Name that currency, and sew it to a jourunal
August 31, 2006 7:55 AM   Subscribe

Can you identify these international currencies? And/or can you think of a way for me to sew paper to a journal cover?

The bills may no longer be in circulation.

As for the crafty part of the question: ideally, I'd like to treat the bills with something that will render them strong enough and pliable enough to be sewn through without being damaged. Is there a way?
posted by leapingsheep to Grab Bag (15 answers total) 1 user marked this as a favorite
 
The bottom note is from Nepal. Jeez, can't you read devanagari?

I have a bookmark made from the same note which has been laminated. Laminating them might make it easier to sew.
posted by mds35 at 7:58 AM on August 31, 2006


It might be easier to scan the currency to an iron-on transfer and then put it on fabric. (My mother has done this with family photos on crazy quilts.)
posted by Lucinda at 8:04 AM on August 31, 2006


The top one is the Ukraine, I believe.

As for sewing, I'd do more of a 'encase in plastic' and sew the clear plastic into the shape you want, if it were me.
posted by cobaltnine at 8:06 AM on August 31, 2006


The top one says "UKRAINA" in Cyrillic.
posted by NekulturnY at 8:06 AM on August 31, 2006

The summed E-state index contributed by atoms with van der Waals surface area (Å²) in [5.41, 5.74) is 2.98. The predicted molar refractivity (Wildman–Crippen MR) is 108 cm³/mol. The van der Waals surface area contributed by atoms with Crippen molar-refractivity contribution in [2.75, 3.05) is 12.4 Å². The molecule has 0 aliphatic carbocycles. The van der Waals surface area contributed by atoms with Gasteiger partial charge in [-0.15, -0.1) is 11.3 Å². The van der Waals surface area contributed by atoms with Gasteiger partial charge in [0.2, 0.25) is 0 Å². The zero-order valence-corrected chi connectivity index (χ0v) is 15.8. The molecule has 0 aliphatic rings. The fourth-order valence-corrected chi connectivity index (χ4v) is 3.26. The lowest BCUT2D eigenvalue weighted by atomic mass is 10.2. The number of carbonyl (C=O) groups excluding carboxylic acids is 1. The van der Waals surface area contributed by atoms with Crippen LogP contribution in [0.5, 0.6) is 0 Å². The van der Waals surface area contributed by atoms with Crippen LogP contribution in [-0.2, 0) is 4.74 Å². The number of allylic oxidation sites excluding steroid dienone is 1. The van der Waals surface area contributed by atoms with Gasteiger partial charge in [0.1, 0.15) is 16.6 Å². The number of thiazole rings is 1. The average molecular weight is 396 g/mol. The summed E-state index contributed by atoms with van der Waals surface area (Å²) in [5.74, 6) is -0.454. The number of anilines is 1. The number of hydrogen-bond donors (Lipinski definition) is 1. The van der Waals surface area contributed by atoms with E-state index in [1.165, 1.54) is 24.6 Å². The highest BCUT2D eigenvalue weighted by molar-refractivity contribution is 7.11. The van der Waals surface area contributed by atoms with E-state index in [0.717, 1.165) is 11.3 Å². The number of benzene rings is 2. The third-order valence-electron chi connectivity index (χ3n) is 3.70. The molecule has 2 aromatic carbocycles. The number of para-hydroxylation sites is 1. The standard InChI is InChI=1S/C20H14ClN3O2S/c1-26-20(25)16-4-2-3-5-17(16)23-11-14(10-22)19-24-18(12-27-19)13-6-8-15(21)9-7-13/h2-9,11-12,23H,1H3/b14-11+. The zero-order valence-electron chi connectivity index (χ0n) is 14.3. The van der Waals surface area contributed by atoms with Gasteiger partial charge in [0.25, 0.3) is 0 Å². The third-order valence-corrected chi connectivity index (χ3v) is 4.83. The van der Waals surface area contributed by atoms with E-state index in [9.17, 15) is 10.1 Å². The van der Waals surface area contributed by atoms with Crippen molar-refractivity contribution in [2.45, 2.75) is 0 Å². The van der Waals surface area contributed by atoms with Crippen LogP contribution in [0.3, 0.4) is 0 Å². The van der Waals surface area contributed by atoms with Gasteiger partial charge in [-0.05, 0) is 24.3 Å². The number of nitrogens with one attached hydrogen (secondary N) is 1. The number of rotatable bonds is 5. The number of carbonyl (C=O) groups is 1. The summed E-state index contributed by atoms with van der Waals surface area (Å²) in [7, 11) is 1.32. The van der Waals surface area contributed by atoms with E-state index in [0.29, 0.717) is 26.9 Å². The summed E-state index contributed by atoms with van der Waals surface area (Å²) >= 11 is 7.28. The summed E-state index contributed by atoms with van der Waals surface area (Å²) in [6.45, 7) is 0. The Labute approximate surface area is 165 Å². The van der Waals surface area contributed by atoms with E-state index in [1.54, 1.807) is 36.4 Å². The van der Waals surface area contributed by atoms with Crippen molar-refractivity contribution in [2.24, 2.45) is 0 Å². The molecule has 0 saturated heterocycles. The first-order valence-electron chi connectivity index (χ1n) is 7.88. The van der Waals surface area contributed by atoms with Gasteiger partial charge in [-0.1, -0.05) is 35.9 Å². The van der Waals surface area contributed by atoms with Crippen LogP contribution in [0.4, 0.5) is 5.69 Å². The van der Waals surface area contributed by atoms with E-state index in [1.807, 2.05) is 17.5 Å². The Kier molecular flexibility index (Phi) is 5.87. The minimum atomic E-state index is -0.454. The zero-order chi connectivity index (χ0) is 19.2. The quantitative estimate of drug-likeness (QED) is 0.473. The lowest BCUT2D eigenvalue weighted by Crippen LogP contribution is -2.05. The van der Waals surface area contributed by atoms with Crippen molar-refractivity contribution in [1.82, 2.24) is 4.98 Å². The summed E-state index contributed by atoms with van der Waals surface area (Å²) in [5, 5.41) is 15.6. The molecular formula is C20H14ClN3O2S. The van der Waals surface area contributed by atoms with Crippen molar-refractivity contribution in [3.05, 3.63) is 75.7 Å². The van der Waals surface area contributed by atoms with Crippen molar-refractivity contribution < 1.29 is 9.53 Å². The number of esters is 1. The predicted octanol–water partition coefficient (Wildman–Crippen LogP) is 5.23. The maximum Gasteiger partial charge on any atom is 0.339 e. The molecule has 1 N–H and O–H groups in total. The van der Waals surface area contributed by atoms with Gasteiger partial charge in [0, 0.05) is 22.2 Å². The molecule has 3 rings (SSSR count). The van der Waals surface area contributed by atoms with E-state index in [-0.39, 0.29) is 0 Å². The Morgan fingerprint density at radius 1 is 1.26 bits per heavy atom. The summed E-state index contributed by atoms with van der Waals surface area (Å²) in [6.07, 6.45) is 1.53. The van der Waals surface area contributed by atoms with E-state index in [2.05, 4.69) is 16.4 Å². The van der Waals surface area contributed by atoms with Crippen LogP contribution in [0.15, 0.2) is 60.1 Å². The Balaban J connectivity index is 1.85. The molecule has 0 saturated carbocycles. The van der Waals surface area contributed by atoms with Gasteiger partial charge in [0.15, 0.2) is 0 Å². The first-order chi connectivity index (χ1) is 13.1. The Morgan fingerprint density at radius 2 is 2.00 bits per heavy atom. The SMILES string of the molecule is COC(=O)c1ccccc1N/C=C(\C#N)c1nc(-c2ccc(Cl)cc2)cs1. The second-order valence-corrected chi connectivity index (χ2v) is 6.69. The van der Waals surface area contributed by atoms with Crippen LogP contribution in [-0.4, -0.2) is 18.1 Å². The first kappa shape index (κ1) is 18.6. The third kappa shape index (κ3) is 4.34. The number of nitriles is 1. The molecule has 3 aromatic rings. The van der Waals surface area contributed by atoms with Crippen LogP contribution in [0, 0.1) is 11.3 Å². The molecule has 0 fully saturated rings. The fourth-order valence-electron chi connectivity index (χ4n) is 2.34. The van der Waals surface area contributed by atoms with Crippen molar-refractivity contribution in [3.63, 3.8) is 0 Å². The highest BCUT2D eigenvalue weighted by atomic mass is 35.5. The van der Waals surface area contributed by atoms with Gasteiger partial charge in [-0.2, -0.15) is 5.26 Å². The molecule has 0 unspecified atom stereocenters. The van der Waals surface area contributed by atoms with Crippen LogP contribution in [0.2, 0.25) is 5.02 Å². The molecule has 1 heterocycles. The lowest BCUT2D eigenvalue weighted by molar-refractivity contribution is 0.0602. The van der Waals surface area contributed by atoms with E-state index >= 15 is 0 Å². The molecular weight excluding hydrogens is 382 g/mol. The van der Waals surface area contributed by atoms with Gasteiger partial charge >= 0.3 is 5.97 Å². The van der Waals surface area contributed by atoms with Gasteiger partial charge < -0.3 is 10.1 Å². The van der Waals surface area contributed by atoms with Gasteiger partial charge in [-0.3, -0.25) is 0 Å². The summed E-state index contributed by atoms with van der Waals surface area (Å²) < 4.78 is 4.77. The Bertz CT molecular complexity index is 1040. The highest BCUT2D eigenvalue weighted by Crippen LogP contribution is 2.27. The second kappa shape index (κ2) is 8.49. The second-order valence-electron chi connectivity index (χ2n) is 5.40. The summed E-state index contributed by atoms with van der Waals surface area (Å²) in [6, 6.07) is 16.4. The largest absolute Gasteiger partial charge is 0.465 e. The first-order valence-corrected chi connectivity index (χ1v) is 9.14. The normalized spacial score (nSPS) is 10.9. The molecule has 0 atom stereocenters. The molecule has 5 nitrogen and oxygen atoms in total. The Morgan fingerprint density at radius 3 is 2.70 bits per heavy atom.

The top one looks like it says "Ukraine".
posted by cardboard at 8:07 AM on August 31, 2006


Well, I think that's settled.
posted by cardboard at 8:08 AM on August 31, 2006


Is there anything the hive mind doesn't know? Thanks, everyone.
posted by leapingsheep at 8:09 AM on August 31, 2006


The top one says "coupon" in cyrillic. Funny name for a currency!
posted by JJ86 at 8:15 AM on August 31, 2006


As JJ86 noted, the top one is a Ukrainian coupon. It reads: "Ukraine/Coupon/1/Karbovanets/National Bank of Ukraine." The coupon, aka karbovanets, was a transitional currency used in Ukraine from 1992 until the introduction of the Hryvnia in 1996.
posted by brianogilvie at 8:37 AM on August 31, 2006


And (just to add more useless information) karbóvanets is also the Ukrainian name of the Russian ruble.
posted by languagehat at 10:20 AM on August 31, 2006


The bottom one says :

"Shree Nepal Rashtra Bank.
Rupaiyya Ek"

Ek = One

So it's a one rupee note.

Funny how they've prefixed a "Shree", which is a title (a la "Mr.") before "Nepal Rashtra Bank, ie. National bank of Nepal.

Anyone knows why that would be so? and whose the military guy on the note?
posted by forwebsites at 10:35 AM on August 31, 2006


forwebsites -- possibly it's for the same reason that the Japanese sometimes refer to Mount Fuji as o-Fuji, if I'm remembering correctly.

The 'o' is an honorific usually applied to people ('o-sensei'), as in 'the honorable mount fuji'.

The Nepalese honor their banks, I guess.
posted by o2b at 11:49 AM on August 31, 2006


Anyone know why the massive blank space on the Nepal note? Is it supposed to be stamped with something?
posted by Mitheral at 11:53 AM on August 31, 2006


Mitheral, there is a watermark in the blank spot, but I can't make out what it is. For the journal I want to either glue an interesting coin to that spot, or cut it out to reveal some yet to be thought of hilarious thing/person.
posted by leapingsheep at 12:08 PM on August 31, 2006


I believe the watermark is the crown of the royal family. Slow loading picture here.
posted by blue mustard at 12:15 PM on August 31, 2006


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